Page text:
2. It’s International Baby Wearing Week, so we went to Sling. My wife and I both enjoy carrying our sun about in a variety of different sorts of slings. We also live only a few miles from a small village called Sling. It only seemed right to go there to mark International Baby Wearing Week and take some photos of us with our son in a sling next to the Sling road sign. As well as this random silliness, this post contains some really interesting input from bloggers in different countries about attitudes to babywearing around the world.

3. Parenting clubs shouldn’t just be for mums. I wrote this piece due to my frustration at how the parenting clubs run by some big chains of shops in the UK seem to devote very little focus on the fact that dads are parents too and can play a positive role in the raising a family. I called for dads to be more visible in materials the ‘parenting’ materials produced by some such parenting clubs that focus almost exclusively on mums.

4. Baby ‘essentials’ – things that you’re told you need but could probably do without. In September of last year, a Saturday newspaper in the UK ran a feature entitled ‘The 50 best baby essentials’. I saw a lot of the items on the list as expensive luxury items that it is fairly easy to live without, so I wrote this post in response (…after counting to ten, sitting down and waiting for steam to stop coming out of my ears).

5. 6 things I’ve learned in 6 months as a parent. In this post, I took stock of what I had learned about parenting in the half year following the birth of our son. After writing this post, I really enjoyed hearing other parents let me know what they had quickly learned about parenting after their arrival of their children. I’m constantly learning all sorts of things about parenting as our son grows up and now do a post each month in which I reflect on the lighter side of being a parent. The most recent one is entitled 9 thoughts from my 9th as a parent.

3. Name one blog you wish you had found sooner

Scott Behson’s blog¬†Fathers, Work and Family is one that I always love reading due to the way in which it combines being thought provoking, practical and highly engaging. Scott describes his blog as one that ‘is dedicated to supporting work-family balance for fathers’. So much of what he says strikes a real chord with me as I continue to try to do my best to balance work and family life. If you’ve read any of the posts that I’ve written on here about paternity leave, you’ll probably realise that this something that I see as a really important issue.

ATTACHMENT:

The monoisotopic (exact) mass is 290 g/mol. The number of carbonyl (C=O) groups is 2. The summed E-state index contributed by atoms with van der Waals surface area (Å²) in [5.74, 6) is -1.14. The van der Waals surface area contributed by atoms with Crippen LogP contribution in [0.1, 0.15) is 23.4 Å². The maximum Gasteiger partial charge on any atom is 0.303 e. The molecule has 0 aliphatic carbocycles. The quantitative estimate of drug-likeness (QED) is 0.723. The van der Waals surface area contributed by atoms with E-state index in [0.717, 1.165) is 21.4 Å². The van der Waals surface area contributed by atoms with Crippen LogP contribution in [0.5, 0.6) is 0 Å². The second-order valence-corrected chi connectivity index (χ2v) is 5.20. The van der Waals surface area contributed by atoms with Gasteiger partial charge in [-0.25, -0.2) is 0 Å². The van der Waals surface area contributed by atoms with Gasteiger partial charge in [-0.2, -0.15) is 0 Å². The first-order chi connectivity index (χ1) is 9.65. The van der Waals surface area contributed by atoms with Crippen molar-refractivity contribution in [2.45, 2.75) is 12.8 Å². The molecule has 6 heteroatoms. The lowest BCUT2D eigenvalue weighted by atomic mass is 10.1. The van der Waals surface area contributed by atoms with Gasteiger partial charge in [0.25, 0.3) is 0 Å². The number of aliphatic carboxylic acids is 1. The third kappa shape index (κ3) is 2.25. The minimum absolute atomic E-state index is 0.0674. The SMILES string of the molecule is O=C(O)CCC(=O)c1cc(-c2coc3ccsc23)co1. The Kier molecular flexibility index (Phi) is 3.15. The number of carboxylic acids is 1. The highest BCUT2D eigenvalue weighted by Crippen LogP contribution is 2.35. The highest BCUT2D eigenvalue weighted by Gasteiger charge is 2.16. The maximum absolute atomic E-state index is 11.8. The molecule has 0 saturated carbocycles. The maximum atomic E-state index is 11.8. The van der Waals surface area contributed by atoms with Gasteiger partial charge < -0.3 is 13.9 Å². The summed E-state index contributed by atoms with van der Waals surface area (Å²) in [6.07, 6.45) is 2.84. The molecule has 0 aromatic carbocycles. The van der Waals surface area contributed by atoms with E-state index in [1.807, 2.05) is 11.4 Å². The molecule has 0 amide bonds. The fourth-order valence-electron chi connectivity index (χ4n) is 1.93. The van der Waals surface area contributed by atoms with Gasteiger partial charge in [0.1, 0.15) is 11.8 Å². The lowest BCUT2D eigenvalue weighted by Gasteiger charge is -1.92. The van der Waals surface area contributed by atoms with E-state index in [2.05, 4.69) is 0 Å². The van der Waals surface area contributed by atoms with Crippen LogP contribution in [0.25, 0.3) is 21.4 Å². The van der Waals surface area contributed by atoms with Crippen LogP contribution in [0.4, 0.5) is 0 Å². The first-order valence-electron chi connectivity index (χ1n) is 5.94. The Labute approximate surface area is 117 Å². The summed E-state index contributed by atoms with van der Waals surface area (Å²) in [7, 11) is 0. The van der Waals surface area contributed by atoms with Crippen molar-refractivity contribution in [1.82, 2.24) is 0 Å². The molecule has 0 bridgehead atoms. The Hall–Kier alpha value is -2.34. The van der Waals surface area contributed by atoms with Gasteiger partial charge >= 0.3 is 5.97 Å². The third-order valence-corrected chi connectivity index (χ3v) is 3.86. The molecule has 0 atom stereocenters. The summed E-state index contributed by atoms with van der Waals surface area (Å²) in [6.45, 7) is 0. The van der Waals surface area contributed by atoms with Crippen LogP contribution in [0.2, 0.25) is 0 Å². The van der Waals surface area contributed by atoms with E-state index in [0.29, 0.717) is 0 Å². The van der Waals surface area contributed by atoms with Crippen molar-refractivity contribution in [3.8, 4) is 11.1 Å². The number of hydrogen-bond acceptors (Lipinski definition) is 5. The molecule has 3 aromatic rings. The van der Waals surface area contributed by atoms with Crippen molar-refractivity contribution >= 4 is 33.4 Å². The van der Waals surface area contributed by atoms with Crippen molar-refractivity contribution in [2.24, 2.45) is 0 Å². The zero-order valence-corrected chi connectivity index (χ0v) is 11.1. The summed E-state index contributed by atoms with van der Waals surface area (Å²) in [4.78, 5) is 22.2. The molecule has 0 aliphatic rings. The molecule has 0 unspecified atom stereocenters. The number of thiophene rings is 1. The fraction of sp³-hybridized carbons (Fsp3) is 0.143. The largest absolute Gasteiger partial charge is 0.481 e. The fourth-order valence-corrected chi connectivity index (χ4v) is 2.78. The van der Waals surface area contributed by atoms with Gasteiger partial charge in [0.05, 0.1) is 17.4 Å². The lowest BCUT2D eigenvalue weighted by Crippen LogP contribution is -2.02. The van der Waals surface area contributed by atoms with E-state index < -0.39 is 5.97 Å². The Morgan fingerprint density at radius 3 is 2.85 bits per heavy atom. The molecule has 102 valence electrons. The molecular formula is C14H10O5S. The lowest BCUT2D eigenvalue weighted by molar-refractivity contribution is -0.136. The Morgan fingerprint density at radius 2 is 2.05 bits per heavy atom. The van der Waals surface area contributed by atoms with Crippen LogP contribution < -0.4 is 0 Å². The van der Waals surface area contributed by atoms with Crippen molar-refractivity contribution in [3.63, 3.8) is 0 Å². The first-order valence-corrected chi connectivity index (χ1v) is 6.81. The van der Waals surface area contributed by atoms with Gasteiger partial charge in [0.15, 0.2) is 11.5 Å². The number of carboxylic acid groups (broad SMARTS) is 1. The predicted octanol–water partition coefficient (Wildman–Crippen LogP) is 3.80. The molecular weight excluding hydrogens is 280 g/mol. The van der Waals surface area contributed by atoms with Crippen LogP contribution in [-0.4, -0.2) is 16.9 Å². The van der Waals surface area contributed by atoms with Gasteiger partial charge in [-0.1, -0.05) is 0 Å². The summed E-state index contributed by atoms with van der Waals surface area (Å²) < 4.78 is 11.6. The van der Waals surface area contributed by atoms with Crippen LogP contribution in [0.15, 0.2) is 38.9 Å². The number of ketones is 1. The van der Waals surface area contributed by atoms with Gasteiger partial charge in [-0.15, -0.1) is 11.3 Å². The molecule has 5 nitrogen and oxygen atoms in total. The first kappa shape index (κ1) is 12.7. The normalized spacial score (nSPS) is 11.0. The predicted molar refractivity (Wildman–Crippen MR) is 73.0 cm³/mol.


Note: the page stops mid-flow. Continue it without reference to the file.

4. Your favourite blog post of 2013

If this means my favourite post from 2013 of those that I wrote here, I’d probably have to say that it’s one entitled What parenting and game shows have in common. It was quite a fun post to write, especially as the writing process involved watching YouTube clips of some of game shows such as Catchphrase, Going for Gold and Takeshi’s Castle that I used to love watching.

If I had to nominate the blog post that I most enjoyed reading as opposed to writing in 2013, it would have to be one entitled Dad, are we poor? from Aaron Gouveia’s blog Daddy Files. It provided a really poignant focus on striking a balance between earning money to support one’s family and spending time with one’s family.

5. What would you like to improve (if anything) on your blog next year?

I keep wanting to improve the layout and visual aspect of this blog. I think it’s improved a bit since I added the pictures under the title. I’m also trying to become a bit more focused when it comes to the types of posts I do. Each month, I plan to do a post about languages and cultures, one about what I’ve learned about parenting that month, a topical post and one or two others on whatever takes my fancy.

6. Name one blog you have a blog crush on

Hmm. Having a crush on a blog seems a bit of an odd notion to me, especially as I am now in my mid-thirties. I don’t think that there were anywhere near as many blogs around when I was of an age to have crushes.

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7. How often do you post?

When I started this blog in June 2013, I was planning to post twice a week but this swiftly became once a week so as I had more time to read other parent blogs and also make sure that I was being a parent in addition to blogging about it.

8. Share your first post of 2013